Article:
How vulnerable are states to wildfire: A livelihood assessment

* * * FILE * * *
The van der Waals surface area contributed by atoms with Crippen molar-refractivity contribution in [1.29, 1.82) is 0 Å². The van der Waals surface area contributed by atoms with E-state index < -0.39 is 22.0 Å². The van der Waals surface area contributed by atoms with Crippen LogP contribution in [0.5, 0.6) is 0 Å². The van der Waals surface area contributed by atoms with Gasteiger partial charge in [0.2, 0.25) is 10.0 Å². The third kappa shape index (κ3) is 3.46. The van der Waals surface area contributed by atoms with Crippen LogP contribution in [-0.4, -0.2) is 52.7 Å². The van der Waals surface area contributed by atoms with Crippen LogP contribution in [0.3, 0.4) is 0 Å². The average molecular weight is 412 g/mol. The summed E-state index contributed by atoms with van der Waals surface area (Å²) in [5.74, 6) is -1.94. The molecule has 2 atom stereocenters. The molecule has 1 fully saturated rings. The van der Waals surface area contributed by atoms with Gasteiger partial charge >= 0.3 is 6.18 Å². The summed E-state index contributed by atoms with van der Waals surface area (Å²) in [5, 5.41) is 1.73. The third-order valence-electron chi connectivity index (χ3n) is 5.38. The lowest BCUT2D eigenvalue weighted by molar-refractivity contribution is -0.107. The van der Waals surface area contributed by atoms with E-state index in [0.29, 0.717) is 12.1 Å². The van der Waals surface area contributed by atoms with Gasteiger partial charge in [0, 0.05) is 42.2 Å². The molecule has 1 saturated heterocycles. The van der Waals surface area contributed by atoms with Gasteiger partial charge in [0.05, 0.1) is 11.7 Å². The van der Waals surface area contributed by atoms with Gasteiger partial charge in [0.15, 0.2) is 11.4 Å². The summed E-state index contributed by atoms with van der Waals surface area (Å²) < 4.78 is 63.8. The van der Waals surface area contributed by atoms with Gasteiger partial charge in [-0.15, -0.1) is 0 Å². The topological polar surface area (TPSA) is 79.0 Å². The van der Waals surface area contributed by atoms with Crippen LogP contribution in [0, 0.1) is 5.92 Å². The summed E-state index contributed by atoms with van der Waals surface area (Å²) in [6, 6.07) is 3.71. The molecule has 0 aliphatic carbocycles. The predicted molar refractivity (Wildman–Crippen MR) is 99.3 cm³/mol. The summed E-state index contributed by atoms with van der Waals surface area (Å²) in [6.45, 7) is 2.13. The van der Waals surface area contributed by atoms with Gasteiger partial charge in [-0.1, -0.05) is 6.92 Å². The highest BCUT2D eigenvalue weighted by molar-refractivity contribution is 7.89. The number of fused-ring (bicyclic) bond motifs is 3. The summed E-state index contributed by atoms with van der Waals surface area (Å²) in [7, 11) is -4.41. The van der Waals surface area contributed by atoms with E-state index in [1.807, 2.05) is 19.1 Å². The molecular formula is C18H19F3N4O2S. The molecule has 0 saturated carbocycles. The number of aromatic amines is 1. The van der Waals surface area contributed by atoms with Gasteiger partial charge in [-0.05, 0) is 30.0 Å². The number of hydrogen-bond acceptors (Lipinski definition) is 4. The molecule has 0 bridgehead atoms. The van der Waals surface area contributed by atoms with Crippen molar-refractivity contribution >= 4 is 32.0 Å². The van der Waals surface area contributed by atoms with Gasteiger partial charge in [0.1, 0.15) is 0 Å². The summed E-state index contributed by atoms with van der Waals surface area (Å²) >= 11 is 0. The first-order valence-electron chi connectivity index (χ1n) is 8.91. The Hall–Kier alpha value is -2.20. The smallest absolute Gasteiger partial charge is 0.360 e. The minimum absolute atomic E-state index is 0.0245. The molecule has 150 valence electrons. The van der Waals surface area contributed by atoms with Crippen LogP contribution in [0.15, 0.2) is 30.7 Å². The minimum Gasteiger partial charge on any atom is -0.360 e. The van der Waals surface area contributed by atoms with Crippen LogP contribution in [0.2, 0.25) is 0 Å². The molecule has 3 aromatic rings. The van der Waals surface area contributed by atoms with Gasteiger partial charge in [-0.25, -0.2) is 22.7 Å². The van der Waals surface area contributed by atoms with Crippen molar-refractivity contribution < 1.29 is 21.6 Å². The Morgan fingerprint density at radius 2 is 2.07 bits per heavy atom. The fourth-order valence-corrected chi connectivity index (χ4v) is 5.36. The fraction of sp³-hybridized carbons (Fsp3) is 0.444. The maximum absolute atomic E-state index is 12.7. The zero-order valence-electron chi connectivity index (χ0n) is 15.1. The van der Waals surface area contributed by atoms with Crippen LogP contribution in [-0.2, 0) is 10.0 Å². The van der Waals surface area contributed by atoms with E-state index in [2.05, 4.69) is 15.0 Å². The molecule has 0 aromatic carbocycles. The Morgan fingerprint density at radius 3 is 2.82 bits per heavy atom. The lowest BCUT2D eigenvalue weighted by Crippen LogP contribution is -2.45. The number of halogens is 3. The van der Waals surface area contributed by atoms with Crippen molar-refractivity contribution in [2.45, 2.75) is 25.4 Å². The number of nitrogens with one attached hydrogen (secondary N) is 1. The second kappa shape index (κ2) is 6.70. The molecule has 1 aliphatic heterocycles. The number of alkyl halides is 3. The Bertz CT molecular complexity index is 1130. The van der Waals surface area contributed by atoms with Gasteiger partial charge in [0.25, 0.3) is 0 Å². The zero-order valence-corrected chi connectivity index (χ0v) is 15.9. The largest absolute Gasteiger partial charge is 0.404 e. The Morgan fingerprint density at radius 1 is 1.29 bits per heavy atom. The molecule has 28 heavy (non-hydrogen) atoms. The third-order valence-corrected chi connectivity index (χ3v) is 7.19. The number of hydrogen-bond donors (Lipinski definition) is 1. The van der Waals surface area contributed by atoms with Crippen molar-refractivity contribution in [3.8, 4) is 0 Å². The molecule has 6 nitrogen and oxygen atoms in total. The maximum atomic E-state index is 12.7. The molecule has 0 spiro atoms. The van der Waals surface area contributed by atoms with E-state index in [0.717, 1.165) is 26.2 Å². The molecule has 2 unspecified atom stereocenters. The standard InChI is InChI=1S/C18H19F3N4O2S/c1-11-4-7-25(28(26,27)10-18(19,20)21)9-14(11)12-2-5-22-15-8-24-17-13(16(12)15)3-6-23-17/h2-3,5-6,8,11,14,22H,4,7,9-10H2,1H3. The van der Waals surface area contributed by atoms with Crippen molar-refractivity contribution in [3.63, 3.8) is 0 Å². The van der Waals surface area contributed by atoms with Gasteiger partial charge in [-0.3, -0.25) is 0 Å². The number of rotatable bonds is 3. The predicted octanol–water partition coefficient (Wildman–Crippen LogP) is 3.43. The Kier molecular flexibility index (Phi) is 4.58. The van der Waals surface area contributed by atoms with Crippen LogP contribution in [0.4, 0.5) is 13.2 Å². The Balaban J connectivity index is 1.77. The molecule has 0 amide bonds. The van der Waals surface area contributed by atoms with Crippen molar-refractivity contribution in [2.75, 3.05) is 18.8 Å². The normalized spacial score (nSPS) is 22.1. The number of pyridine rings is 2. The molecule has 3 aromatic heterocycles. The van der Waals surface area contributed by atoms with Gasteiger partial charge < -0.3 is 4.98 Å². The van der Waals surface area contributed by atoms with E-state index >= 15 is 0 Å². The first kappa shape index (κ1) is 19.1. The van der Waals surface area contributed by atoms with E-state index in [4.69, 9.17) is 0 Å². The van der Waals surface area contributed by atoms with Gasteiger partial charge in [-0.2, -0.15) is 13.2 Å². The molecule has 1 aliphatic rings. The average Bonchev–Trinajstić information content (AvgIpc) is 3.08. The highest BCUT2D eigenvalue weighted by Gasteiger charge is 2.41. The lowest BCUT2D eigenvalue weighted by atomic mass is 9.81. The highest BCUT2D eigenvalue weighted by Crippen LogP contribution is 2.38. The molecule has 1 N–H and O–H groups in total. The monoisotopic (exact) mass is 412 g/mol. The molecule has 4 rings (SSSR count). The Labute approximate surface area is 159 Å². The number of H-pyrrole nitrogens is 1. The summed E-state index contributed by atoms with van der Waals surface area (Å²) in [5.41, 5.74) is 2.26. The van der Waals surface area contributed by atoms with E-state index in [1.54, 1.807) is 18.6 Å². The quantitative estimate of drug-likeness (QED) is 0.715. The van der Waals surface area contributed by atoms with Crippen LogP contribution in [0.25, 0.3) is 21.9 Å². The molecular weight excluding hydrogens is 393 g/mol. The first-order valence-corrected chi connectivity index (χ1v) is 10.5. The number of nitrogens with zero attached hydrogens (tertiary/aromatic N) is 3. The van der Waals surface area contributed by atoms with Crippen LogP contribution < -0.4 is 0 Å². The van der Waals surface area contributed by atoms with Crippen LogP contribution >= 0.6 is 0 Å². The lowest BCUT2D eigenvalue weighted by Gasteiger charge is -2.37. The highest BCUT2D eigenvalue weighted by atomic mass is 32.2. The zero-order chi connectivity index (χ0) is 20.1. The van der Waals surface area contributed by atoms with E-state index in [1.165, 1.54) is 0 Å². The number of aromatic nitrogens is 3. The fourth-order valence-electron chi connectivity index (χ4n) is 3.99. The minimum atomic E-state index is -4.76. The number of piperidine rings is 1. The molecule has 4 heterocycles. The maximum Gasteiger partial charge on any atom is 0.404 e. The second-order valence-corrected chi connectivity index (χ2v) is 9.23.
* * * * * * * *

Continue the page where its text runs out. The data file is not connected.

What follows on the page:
We produce a framework needed to compute the livelihood vulnerability index (LVI) for the top 14 American States that are most exposed to wildfires, based on the 2019 Wildfire Risk report of the acreage size burnt in 2018 and 2019: Arizona, California, Florida, Idaho, Montana, Nevada, New Mexico, Oklahoma, Oregon, Utah, Washington, and Wyoming. The LVI is computed for each State by first considering the State’s exposure, sensitivity, and adaptive capacity to wildfire events (known as the three contributing factors). These contributing factors are determined by a set of indictor variables (vulnerability metrics) that are categorized into corresponding major component groups. The framework structure is then justified by performing a principal component analysis (PCA) to ensure that each selected indicator variable corresponds to the correct contributing factor. The LVI for each State is then calculated based on a set of algorithms relating to our framework. LVI values rank between 0 (low LVI) to 1 (high LVI). Our results indicate that Arizona and New Mexico experience the greatest livelihood vulnerability, with an LVI of 0.57 and 0.55, respectively. In contrast, California, Florida, and Texas experience the least livelihood vulnerability to wildfires (0.44, 0.35, 0.33 respectively). LVI is strongly weighted on its contributing factors and is exemplified by the fact that even though California has one of the highest exposures and sensitivity to wildfires, it has very high adaptive capacity measures in place to withstand its livelihood vulnerability. Thus, States with relatively high wildfire exposure can exhibit relatively lower livelihood vulnerability because of adaptive capacity measures in place.